Following a recent announcement that Jill Biden, the current First Lady of the United States, underwent surgery to remove a skin lesion, you may be wondering what Mohs surgery is. The procedure is a highly specialized technique used to treat skin cancer.
It involves removing a small area of skin, examining it under a microscope, and then removing additional layers of skin as necessary. This allows the surgeon to remove as little healthy tissue as possible while ensuring that cancerous cells are removed. We dive deeper into everything you need to know about Mohs surgery in this article.
What is Mohs Surgery?
Mohs surgery, also known as Mohs micrographic surgery, is a specialized surgical technique used to treat skin cancer. The procedure was developed by Dr Frederic E. Mohs in the 1930s and has since become the gold standard for treating certain types of skin cancer, particularly basal cell carcinoma and squamous cell carcinoma.
During the procedure, a small area of the skin is removed, and the tissue is examined under a microscope. If cancerous cells are present, additional layers of skin are removed in a specific pattern until all the cancerous tissue has been targeted. This allows the surgeon to remove as little healthy tissue as possible.
One of the key benefits of Mohs surgery is that it allows for a high cure rate for skin cancer. In fact, it has a cure rate of up to 99% for basal cell carcinoma in high-risk areas such as the face, and up to 95-99% for squamous cell carcinoma. Additionally, because the procedure is performed in stages, it allows the surgeon to see the exact extent of cancer, allowing for greater precision.
What To Expect During The Procedure
During Mohs surgery, a patient can expect the following:
- The procedure is typically performed on an outpatient basis, meaning the patient will not need to stay overnight in a hospital.
- The affected area of the skin will be numbed with local anaesthesia before the surgery begins.
- The surgeon will remove thin layers of skin, one at a time, and examine each layer under a microscope to check for any remaining cancer cells.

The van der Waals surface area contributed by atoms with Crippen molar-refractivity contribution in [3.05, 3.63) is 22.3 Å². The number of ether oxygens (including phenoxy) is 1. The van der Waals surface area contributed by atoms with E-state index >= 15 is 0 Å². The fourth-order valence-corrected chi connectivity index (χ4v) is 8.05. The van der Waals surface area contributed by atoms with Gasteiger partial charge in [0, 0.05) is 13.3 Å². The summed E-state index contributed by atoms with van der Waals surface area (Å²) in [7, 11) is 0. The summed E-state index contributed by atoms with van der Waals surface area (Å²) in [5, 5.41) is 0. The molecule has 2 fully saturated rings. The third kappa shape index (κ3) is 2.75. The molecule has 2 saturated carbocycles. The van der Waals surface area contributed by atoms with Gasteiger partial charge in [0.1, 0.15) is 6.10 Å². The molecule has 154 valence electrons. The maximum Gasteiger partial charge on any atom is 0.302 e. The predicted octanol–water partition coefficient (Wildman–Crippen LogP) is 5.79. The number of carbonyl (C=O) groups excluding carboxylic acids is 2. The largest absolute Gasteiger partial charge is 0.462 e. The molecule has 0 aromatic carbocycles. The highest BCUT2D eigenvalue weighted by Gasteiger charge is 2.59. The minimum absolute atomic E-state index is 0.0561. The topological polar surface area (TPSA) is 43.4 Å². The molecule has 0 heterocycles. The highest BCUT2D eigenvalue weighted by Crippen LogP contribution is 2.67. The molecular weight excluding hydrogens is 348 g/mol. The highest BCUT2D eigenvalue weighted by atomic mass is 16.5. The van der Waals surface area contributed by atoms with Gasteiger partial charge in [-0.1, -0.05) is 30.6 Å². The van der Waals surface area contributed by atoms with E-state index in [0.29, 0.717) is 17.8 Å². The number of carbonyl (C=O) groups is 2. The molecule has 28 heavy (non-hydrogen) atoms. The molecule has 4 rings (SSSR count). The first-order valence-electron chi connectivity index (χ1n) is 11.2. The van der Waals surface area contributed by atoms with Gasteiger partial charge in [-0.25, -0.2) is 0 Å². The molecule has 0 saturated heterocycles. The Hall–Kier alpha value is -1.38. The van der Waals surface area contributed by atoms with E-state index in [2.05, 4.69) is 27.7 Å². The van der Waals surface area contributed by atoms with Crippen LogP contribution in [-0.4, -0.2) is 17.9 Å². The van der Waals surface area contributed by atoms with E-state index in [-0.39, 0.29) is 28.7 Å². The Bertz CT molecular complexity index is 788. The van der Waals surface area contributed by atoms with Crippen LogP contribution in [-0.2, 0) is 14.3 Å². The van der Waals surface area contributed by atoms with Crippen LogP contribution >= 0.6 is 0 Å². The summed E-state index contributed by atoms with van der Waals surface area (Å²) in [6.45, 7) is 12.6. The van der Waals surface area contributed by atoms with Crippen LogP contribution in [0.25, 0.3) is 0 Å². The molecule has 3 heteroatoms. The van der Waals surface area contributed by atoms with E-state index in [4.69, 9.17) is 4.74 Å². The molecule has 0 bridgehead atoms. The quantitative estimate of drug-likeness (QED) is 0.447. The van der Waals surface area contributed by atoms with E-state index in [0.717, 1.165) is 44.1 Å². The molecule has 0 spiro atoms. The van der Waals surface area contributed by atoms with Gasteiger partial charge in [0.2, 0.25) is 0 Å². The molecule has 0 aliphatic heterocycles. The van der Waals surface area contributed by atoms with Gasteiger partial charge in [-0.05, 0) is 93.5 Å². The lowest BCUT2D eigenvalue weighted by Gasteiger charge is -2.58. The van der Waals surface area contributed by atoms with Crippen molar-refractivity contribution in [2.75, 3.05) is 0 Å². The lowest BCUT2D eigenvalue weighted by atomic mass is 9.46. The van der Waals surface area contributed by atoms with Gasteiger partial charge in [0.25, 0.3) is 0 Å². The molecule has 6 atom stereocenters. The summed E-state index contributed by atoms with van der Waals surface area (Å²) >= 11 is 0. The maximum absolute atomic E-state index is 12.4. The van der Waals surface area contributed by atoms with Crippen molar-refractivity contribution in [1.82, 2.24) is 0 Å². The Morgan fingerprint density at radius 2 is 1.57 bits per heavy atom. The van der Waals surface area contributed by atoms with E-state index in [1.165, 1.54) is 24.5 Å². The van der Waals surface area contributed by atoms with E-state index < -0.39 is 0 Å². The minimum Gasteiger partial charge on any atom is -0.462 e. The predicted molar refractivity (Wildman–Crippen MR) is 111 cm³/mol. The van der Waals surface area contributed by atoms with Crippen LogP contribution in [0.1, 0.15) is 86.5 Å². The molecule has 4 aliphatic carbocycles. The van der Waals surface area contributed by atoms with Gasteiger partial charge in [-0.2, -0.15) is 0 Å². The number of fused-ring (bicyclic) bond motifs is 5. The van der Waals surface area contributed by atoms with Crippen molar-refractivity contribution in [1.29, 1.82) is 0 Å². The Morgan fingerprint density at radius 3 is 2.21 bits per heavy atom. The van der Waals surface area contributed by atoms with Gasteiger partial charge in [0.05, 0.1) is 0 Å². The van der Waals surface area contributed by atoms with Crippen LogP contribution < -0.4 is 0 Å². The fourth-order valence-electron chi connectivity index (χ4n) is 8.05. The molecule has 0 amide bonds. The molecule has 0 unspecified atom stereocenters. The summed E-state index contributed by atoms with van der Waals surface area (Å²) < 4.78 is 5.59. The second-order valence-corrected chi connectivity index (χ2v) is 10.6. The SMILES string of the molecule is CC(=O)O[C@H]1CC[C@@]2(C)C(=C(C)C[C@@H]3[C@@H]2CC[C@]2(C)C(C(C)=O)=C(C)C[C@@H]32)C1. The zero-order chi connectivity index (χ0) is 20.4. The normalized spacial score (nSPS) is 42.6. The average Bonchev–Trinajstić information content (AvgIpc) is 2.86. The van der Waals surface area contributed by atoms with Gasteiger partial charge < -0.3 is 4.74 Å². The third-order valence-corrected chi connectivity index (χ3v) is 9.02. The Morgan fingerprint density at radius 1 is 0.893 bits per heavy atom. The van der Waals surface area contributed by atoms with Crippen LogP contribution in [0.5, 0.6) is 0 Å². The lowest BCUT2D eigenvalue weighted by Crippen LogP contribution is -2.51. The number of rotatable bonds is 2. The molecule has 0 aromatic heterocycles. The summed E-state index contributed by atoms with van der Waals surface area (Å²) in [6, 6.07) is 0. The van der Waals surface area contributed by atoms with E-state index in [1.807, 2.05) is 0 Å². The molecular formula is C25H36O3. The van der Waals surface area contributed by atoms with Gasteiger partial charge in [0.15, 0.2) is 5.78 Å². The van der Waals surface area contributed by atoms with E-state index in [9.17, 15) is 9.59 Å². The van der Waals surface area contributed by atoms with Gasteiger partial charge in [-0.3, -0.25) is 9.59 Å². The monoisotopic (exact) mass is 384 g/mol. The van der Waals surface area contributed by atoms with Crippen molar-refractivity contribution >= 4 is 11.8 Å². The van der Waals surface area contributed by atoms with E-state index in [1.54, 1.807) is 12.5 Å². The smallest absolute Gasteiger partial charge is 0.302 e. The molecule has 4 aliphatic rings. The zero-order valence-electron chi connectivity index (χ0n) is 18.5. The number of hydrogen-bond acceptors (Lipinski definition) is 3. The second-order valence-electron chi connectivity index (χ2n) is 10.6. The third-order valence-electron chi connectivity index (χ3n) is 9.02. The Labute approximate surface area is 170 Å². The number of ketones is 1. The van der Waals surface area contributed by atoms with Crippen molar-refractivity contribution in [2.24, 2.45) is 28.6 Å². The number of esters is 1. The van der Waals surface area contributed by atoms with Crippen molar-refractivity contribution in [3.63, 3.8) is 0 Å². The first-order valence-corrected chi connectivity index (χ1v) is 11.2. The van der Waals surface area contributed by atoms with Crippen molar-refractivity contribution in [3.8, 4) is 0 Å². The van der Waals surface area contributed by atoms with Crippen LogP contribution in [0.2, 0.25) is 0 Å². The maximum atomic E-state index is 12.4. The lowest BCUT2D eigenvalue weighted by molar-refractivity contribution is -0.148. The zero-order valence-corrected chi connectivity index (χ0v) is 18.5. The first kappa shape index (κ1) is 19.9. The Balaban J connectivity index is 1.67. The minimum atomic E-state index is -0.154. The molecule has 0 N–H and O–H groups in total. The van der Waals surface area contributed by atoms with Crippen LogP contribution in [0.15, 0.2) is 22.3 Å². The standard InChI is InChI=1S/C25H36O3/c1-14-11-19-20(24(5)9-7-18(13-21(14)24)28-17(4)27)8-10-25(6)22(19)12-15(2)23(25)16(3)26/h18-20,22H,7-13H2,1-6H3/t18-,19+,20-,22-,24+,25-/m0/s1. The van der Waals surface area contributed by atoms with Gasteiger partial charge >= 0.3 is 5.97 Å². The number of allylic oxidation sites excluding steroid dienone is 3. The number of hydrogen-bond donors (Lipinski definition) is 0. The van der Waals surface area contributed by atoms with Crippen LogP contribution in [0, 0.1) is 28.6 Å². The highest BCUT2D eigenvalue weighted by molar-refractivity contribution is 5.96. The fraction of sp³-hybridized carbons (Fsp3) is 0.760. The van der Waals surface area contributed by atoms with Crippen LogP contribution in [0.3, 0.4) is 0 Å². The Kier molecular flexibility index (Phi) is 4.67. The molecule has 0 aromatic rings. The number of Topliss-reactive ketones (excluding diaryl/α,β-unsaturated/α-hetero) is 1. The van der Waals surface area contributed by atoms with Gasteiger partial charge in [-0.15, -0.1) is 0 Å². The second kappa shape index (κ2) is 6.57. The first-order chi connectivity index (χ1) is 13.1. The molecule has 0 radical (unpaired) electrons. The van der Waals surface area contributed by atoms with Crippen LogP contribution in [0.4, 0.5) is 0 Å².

- The process will continue until the surgeon has removed all the cancerous tissue and the remaining skin is free of cancer cells.
- The wound will then be closed with stitches or allowed to heal on its own.
- The patient will likely be able to return home the same day but will be given instructions on how to care for the wound and schedule a follow-up visit with the surgeon.
It is important to note that the duration of the procedure may vary depending on the size and location of cancer, as well as the skill of the surgeon. It may take several hours to complete.
The Prevalence Of Skin Cancer Lesions In Asian Communities
Skin cancer is relatively uncommon in Asian populations compared to other racial groups. However, certain types of skin cancer, such as squamous cell carcinoma and Merkel cell carcinoma, do have prevalence in Asian communities.
Squamous cell carcinoma, a type of skin cancer that arises from the squamous cells in the upper layers of the skin, is more commonly seen in Asian populations, particularly in those with a history of prolonged sun exposure and a history of non-melanoma skin cancer.
Merkel cell carcinoma is a rare and aggressive type of skin cancer that is more common in Asian populations than in other racial groups. It is caused by a virus called Merkel cell polyomavirus (MCV) and it is typically found on sun-exposed areas of the skin, such as the face, head, and neck.
Asian populations also have a higher risk of developing skin cancer in non-sun-exposed areas, particularly on the legs and upper body, which is different from the typical pattern of skin cancer in fair-skinned individuals.
It’s important to note that early detection and prompt treatment are crucial for successful outcomes in skin cancer. People of Asian descent should be aware of the risks and should conduct regular self-examinations to check for any suspicious moles or skin changes, and consult a dermatologist if any concerns arise.
It is also crucial for Asian populations to practice sun protection measures, such as wearing protective clothing, using sunblock and avoiding prolonged sun exposure, especially during peak hours, to reduce the risk of developing skin cancer.